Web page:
Vavau beach is on the south east of the island and part of Lotofaga village. You can walk to Vavau beach from the Seabreeze Resort along the coast in around 20 minutes. If you access the beach from the road, you may have to pay an entrance fee since the area is owned by the Lotofaga village. Vavau beach was popular with the locals on weekends but during the week was almost empty with just an occasional fisherman/woman to be found shopping for dinner 😉 We walked from Seabreeze Resort and did not bump into anyone the entire time we were there. Deserted sandy beach, turquoise waters, so tranquil … picture perfect!
Piula Cave Pool
The Piula Cave Pool is on the east coast road located in Lufilufi village. It’s a natural freshwater pool, popular with tourists and locals. The cave pool was formed from an old lava tube. When you swim inside the main cave, there is a submerged tunnel leading to a smaller cave. The water is blue-green, crystal clear, filled with little fish… great for a refreshing swim and for dipping your toes in! There are changing rooms, fales and toilets on site. There’s also a small entrance fee to swim in the cave pool.
Shop till you drop in Apia Markets
Apia is Samoa’s capital, only 40km from the airport. Wander around the colourful Fugalei market, selling fresh tropical fruits and sample some of Samoa’s favourite bites. A 10 minute walk from the food market is the flea market – the perfect place to find those souvenirs from hand crafted wood carvings, lavalavas (sarongs) to beautiful handmade jewellery. Whilst browsing the stalls, why not pick up a cold niu (drinking coconut) to help combat the heat.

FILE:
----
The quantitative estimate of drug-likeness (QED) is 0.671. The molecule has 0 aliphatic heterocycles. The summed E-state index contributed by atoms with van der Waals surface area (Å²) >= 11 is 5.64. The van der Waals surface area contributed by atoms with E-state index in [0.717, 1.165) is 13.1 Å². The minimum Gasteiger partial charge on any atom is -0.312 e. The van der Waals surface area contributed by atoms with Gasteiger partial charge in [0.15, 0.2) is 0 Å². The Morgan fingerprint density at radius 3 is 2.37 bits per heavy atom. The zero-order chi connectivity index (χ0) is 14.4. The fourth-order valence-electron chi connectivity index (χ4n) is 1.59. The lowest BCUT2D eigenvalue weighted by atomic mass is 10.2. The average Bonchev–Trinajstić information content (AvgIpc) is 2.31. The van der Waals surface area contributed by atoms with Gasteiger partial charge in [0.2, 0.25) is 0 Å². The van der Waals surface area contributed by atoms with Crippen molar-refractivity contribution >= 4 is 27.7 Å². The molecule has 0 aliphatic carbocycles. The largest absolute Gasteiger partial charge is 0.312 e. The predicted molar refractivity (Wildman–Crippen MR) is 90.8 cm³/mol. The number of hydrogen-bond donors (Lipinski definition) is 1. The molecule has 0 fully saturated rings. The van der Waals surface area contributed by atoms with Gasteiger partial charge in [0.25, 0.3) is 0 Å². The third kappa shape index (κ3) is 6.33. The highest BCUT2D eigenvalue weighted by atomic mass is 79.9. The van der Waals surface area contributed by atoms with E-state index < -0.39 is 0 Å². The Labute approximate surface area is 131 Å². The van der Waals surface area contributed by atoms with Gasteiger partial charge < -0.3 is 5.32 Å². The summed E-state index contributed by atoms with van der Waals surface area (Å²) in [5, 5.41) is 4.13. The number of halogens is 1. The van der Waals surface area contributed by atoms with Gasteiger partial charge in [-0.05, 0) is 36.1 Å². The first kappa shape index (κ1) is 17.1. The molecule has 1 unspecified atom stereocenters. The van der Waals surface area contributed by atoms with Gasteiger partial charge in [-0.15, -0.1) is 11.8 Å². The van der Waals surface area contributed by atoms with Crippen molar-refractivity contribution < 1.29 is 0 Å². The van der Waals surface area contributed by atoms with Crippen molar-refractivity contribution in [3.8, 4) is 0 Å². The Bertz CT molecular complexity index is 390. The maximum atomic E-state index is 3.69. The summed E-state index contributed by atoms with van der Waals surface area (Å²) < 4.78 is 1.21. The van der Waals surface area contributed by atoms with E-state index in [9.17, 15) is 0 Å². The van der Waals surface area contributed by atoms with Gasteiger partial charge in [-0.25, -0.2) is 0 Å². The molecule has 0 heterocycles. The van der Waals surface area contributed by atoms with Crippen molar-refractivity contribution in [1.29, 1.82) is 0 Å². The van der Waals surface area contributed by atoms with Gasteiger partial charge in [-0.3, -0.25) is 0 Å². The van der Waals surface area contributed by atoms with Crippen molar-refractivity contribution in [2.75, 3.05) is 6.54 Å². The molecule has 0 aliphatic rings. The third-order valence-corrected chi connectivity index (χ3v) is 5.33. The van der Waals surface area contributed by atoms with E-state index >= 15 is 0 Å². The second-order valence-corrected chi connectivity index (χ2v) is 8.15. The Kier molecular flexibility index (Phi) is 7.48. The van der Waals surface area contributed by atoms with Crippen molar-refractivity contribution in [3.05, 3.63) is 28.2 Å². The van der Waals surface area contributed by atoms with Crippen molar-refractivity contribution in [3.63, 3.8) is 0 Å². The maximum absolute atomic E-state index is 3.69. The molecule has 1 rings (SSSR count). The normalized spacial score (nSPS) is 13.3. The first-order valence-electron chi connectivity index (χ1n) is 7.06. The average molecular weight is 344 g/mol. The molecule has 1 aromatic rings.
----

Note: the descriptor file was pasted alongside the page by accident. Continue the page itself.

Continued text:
Robert Louis Stevenson Museum
Visit the Robert Louis Stevenson Museum which will give you an insight into the author’s life and family and what brought him to Samoa. The famous author of Treasure Island and Kidnapped was known to the Samoans as Tusitala (Teller of Tales). After the 40 minute guided tour, take a stroll around the botanical gardens and the rainforest trails surrounding the house.
Tip: Don’t forget to bring your walking shoes and a bottle of water.
The white sandy beach of Lalomanu is located on the south-eastern tip of Upolu and is known to be one of Samoa’s most pristine beaches. The lagoon is a protected marine reserve, home to many tropical fish. So don’t forget to bring your snorkelling gear or you’ll miss out. The beach is so beautiful, you’ll be tempted to stay a night or two in a open beach fale.
Spotting turtles on Namu’a Island
For those looking for a quiet hideaway, take a 10 minute boat ride from Mutiatele (the east coast of Upolu) to the island of Namu’a. Namu’a has beachfront fales to lounge around all day with views of Upolu. The beach is perfect for just relaxing and soaking up all that sunshine, kayaking and swimming with green turtles. We highly recommended a day trip to Namu’a island.
Tip: Remember to take your snorkelling gear and swim near the coral edge of the reef to spot the turtles.
Have you visited the islands in the South Pacific? Which islands would you recommend for our next trip?